Carex lurida – a ‘Must-include’ Raingarden Plant
I have been involved in some aspect of the landscape industry my entire adult life. Along the way, I have encountered an endless world of plant species to discover and learn about. At this point in my career I have probably forgotten more than I have learned, yet I still have only forgotten a fraction of what there is yet to know. One of my latest discoveries, by happy accident, is Carex lurida.
The common name for Carex lurida is Sallow Sedge, or, maybe it’s Shallow Sedge. I suspect one of these is a misspelling but haven’t been able to determine which. The MD Biodiversity Project, MOBOT and the U.S. FWS Native Plant Guide refer to it as ‘Sallow Sedge’. The USDA, North Creek and Pinelands Nurseries refer to it as ‘Shallow Sedge’. The LBJ Wildflower Center references both names and others only refer to it as ‘Lurid Sedge’. As it turns out, ‘Sallow’ is actually a word – not a typo, meaning “of a sickly, yellowish or lightish brown color”. Lurid also turns out to be an actual word, meaning “sallow, ghostly”. The sedge does have a yellow-green color, but I wouldn’t go so far as to describe it as “sickly”. Nor, I suppose, would I describe my vocabulary as extensive, after this latest humbling excursion into the dictionary.
Carex lurida is listed as a wetland obligate in the Atlantic and Gulf Coastal Plain region. It is found in swales, seeps, wet meadows and fields, and on the margins of marshes and can tolerate periodic inundation. The foliage, as previously mentioned, is a yellow-green, which does not necessarily distinguish it from other wet sedges. It is clump forming, growing 18 to 30 inches. The most distinguishing feature are the seed heads, appearing in May-June, which are approximately 1-1/2 inches long and have a bristly feel and appearance.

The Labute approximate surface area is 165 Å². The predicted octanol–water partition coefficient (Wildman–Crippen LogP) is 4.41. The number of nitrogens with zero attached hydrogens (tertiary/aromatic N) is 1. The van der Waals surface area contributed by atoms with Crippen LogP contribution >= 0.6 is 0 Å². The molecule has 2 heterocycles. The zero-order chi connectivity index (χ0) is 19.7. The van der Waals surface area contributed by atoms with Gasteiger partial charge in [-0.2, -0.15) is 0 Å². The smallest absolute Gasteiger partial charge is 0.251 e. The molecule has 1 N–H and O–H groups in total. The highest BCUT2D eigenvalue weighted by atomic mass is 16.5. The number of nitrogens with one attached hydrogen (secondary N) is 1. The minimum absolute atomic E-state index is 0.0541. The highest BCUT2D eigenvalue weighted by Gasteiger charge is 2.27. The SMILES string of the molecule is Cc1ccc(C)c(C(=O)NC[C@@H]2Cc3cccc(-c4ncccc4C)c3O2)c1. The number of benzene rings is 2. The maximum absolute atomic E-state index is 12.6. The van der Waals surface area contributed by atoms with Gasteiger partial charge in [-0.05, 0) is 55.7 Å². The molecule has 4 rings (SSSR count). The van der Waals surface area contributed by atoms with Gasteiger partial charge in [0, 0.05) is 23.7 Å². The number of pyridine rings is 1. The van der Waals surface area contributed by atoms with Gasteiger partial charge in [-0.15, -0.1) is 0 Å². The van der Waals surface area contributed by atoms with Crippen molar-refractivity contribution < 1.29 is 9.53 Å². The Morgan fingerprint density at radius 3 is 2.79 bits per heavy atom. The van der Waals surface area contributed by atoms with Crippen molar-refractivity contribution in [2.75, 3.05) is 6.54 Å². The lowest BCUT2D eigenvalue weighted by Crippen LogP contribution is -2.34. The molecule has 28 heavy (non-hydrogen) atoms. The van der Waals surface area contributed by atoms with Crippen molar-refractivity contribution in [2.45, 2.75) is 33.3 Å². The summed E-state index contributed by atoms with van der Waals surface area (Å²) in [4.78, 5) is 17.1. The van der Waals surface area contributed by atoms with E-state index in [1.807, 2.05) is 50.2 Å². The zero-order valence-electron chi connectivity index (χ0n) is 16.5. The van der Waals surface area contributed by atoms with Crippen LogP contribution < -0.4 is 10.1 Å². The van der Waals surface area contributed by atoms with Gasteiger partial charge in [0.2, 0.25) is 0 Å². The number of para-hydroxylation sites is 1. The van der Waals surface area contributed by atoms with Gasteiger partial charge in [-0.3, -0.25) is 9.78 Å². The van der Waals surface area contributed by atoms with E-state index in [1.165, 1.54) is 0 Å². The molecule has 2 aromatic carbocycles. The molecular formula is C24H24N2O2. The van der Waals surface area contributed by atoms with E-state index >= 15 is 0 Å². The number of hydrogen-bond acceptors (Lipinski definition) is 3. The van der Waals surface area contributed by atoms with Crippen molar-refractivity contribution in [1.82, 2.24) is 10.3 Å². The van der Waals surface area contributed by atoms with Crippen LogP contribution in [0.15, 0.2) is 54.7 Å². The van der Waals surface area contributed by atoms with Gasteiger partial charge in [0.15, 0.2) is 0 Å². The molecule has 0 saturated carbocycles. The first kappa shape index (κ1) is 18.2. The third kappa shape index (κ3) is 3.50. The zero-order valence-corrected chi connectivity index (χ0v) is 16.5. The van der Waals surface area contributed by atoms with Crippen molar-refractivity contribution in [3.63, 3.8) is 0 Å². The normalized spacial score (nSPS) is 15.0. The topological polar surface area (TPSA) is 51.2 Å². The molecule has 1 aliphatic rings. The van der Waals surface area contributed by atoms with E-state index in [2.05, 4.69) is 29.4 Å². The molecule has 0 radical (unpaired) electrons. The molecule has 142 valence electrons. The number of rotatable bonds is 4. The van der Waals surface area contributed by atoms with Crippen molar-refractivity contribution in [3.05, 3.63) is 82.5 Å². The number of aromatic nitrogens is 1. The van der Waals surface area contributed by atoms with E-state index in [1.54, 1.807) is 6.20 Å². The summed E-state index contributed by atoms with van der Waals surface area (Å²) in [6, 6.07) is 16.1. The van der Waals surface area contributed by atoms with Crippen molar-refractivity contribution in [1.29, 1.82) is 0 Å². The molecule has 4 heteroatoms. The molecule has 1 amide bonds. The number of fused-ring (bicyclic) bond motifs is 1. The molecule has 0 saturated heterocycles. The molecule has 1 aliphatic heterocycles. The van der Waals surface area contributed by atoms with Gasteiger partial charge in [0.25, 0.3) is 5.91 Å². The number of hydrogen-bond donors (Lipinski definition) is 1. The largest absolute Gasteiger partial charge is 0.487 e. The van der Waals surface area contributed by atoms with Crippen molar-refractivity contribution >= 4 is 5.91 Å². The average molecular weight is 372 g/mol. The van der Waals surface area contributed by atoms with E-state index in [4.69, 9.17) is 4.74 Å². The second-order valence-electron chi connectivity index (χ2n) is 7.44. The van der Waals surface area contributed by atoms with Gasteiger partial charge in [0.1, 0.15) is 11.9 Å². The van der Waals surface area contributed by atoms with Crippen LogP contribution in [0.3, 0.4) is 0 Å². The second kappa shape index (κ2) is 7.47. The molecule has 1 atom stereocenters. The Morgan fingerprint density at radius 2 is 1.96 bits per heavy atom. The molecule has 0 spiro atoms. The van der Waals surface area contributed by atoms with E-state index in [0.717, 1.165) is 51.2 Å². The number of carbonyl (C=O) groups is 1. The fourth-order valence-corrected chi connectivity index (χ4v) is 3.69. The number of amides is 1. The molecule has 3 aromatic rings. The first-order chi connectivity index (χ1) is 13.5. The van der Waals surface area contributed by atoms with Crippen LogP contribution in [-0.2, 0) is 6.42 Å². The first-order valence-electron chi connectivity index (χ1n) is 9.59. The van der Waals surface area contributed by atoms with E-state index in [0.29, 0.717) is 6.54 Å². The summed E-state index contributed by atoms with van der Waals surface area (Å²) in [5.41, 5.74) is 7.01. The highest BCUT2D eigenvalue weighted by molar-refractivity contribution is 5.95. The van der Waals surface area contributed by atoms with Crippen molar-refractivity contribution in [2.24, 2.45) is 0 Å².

I noticed this sedge at the rear of a neighboring property when I was doing reconnaissance for a stormwater project. I took a piece home and identified it as the native Carex lurida and decided that it would work well in my project. I subsequently ran into the owner of the property, who was renovating the house as a flip, and asked if I could grab a few clumps to transplant into my project. He was more than happy to oblige, as the sedge was starting to break through the rear fence and bully the lawn turf.
What impressed me most was the resilience of this plant. The house was listed for sale last July, just at the start of an unseasonably dry summer. Rather than take the chance that the future owners may feel differently about sharing plants, I quickly leapt into action and transplanted two dozen clumps into my recently completed drainage project. After a brief shock, the plants recovered remarkably well and established themselves quickly, even during the drought. Carex lurida is comparable in height and habitat to Juncus effusus and appears to be more robust and drought tolerant. I would consider this a ‘must-include’ for any raingarden or bioretention project.